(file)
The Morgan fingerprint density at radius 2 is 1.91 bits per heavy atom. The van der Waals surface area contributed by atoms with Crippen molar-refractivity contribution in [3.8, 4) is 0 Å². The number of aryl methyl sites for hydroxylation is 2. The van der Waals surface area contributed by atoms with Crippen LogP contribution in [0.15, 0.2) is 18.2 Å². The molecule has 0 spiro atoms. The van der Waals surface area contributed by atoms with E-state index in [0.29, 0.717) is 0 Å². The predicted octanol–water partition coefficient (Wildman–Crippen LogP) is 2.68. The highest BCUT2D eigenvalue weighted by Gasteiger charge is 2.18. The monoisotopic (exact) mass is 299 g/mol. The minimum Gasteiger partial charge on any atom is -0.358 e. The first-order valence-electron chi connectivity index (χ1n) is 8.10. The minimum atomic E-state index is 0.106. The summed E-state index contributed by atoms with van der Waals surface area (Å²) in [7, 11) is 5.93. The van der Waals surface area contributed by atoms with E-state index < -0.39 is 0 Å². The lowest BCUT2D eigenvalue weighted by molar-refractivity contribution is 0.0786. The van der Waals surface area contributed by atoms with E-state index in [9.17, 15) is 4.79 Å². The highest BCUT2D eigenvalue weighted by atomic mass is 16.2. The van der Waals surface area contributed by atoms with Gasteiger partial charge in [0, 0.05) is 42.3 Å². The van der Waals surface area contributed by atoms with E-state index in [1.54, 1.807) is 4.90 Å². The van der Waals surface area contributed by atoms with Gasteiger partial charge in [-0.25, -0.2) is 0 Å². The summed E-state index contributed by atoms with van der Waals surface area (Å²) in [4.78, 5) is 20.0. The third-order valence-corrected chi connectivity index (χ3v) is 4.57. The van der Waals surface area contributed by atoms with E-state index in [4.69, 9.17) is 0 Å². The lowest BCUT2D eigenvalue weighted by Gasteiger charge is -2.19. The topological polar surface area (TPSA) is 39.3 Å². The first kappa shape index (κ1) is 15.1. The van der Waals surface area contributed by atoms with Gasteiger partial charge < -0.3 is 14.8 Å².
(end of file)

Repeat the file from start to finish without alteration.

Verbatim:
The Morgan fingerprint density at radius 2 is 1.91 bits per heavy atom. The van der Waals surface area contributed by atoms with Crippen molar-refractivity contribution in [3.8, 4) is 0 Å². The number of aryl methyl sites for hydroxylation is 2. The van der Waals surface area contributed by atoms with Crippen LogP contribution in [0.15, 0.2) is 18.2 Å². The molecule has 0 spiro atoms. The van der Waals surface area contributed by atoms with E-state index in [0.29, 0.717) is 0 Å². The predicted octanol–water partition coefficient (Wildman–Crippen LogP) is 2.68. The highest BCUT2D eigenvalue weighted by Gasteiger charge is 2.18. The monoisotopic (exact) mass is 299 g/mol. The minimum Gasteiger partial charge on any atom is -0.358 e. The first-order valence-electron chi connectivity index (χ1n) is 8.10. The minimum atomic E-state index is 0.106. The summed E-state index contributed by atoms with van der Waals surface area (Å²) in [7, 11) is 5.93. The van der Waals surface area contributed by atoms with E-state index < -0.39 is 0 Å². The lowest BCUT2D eigenvalue weighted by molar-refractivity contribution is 0.0786. The van der Waals surface area contributed by atoms with E-state index in [9.17, 15) is 4.79 Å². The highest BCUT2D eigenvalue weighted by atomic mass is 16.2. The van der Waals surface area contributed by atoms with Gasteiger partial charge in [0, 0.05) is 42.3 Å². The van der Waals surface area contributed by atoms with E-state index in [1.54, 1.807) is 4.90 Å². The van der Waals surface area contributed by atoms with Gasteiger partial charge in [-0.25, -0.2) is 0 Å². The summed E-state index contributed by atoms with van der Waals surface area (Å²) in [4.78, 5) is 20.0. The third-order valence-corrected chi connectivity index (χ3v) is 4.57. The van der Waals surface area contributed by atoms with E-state index in [4.69, 9.17) is 0 Å². The lowest BCUT2D eigenvalue weighted by Gasteiger charge is -2.19. The topological polar surface area (TPSA) is 39.3 Å². The first kappa shape index (κ1) is 15.1. The van der Waals surface area contributed by atoms with Gasteiger partial charge < -0.3 is 14.8 Å².